Its not just that theres nowhere to hide from drones anymore. Soon, you wont even be able to see them coming.

British company Plextek Consulting wants to make drones impossible for their targets to spot. And rather than having to choose between camouflage patterns optimized for rocky desert terrain or for dense vegetation, they have developed electronic panels to cover a vehicle with adaptive camouflage that could display different patterns at the flick of a switch.

The eight-by-ten-inch panels are standard e-ink commercial displays. Although they are monochrome, filters provide shades of brown and green.

Plextek first tested the idea on military vehicles in a project for the U.K. Defense Science and Technology Laboratory, or DSTL, in 2014.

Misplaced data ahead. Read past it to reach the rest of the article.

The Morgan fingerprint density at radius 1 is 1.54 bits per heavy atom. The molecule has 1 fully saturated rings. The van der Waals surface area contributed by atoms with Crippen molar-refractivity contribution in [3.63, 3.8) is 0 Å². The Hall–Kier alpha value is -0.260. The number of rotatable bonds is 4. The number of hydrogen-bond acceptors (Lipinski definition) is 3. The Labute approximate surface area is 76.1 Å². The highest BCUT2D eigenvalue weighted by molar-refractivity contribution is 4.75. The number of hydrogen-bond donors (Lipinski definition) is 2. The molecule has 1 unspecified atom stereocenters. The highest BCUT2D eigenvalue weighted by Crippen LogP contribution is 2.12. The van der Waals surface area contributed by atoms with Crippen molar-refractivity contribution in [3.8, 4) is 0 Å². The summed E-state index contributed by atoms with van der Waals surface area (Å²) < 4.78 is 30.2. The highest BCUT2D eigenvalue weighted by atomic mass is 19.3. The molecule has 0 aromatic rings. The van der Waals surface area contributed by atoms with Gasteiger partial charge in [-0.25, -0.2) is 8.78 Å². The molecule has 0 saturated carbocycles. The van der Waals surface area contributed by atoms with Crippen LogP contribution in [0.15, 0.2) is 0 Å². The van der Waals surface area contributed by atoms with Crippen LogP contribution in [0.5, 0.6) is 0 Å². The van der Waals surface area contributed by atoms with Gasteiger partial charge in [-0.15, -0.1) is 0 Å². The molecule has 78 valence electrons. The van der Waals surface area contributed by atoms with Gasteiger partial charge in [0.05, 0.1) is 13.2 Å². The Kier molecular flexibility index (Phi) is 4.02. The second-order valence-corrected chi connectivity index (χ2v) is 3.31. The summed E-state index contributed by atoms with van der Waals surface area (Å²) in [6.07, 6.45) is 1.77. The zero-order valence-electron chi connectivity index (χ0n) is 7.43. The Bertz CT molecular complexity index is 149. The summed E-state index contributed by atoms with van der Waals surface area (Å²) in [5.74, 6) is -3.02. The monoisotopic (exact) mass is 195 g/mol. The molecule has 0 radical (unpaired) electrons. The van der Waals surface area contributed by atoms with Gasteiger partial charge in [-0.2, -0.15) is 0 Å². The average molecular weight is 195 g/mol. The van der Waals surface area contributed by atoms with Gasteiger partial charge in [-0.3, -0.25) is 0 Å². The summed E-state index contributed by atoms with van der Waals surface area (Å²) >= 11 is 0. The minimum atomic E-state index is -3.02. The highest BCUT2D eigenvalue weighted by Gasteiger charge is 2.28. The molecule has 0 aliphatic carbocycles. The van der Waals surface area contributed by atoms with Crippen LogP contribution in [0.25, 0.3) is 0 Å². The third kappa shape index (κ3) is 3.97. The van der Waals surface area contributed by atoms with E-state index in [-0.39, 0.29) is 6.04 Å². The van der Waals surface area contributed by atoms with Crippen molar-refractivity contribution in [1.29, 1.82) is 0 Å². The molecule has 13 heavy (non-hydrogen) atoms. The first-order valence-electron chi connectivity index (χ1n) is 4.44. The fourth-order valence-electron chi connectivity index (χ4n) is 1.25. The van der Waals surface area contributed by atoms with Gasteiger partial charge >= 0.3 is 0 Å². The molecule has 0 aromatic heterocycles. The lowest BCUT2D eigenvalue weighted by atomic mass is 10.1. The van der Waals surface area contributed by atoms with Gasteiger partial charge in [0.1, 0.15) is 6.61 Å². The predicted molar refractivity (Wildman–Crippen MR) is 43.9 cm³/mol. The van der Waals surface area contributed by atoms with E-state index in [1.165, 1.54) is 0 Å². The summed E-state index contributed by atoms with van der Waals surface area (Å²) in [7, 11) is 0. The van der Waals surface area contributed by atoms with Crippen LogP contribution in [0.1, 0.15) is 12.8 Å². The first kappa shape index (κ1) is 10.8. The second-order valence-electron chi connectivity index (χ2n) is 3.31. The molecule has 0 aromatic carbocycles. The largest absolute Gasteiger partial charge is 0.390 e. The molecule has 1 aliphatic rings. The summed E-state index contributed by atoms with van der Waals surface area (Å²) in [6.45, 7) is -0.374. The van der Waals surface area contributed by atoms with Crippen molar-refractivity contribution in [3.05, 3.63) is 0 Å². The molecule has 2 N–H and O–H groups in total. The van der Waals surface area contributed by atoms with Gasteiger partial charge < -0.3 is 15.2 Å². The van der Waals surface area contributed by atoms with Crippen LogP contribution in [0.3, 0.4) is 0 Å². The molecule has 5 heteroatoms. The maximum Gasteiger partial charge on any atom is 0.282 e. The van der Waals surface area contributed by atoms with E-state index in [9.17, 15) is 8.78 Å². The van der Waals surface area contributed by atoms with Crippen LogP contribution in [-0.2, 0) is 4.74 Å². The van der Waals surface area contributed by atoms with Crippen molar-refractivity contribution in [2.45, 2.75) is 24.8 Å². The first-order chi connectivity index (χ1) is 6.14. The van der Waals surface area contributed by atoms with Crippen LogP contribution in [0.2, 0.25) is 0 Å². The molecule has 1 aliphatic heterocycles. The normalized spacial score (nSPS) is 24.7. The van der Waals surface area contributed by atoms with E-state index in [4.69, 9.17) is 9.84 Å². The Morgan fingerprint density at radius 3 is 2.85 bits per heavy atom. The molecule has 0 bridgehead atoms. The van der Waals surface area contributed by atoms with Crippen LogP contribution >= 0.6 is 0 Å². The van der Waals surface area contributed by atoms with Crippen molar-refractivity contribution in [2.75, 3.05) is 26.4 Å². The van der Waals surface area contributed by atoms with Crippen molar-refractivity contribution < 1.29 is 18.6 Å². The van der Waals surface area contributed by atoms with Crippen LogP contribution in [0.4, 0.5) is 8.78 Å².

For camouflaging a military vehicle, the main challenge was fitting the panels around armor or other bolted-on external equipment.

The potential cost of hundreds e-ink of panels might also be significant, too.

Plextek director Nicholas Hill says that for aircraft, camouflage is not a matter of color but of luminance.

An aircraft is easily visible when it is much lighter or darker than the sky behind it. E-ink panels allow that to be tweaked easily and quickly.

The prototype has to be adjusted manually, but Hill says that later versions could adapt automatically based on input from an upwards-facing camera that assesses the background behind the aircraft.


The U.S. and Canadian militaries experimented with a similar idea back in World War II


For aircraft, camouflage is not a matter of color but of luminance.

Compared to these camo technologies of decades past, the modern e-ink version of counter-illumination is lighter and more responsive in terms of the shades of sky it can match, as the wings can be made both lighter and darker.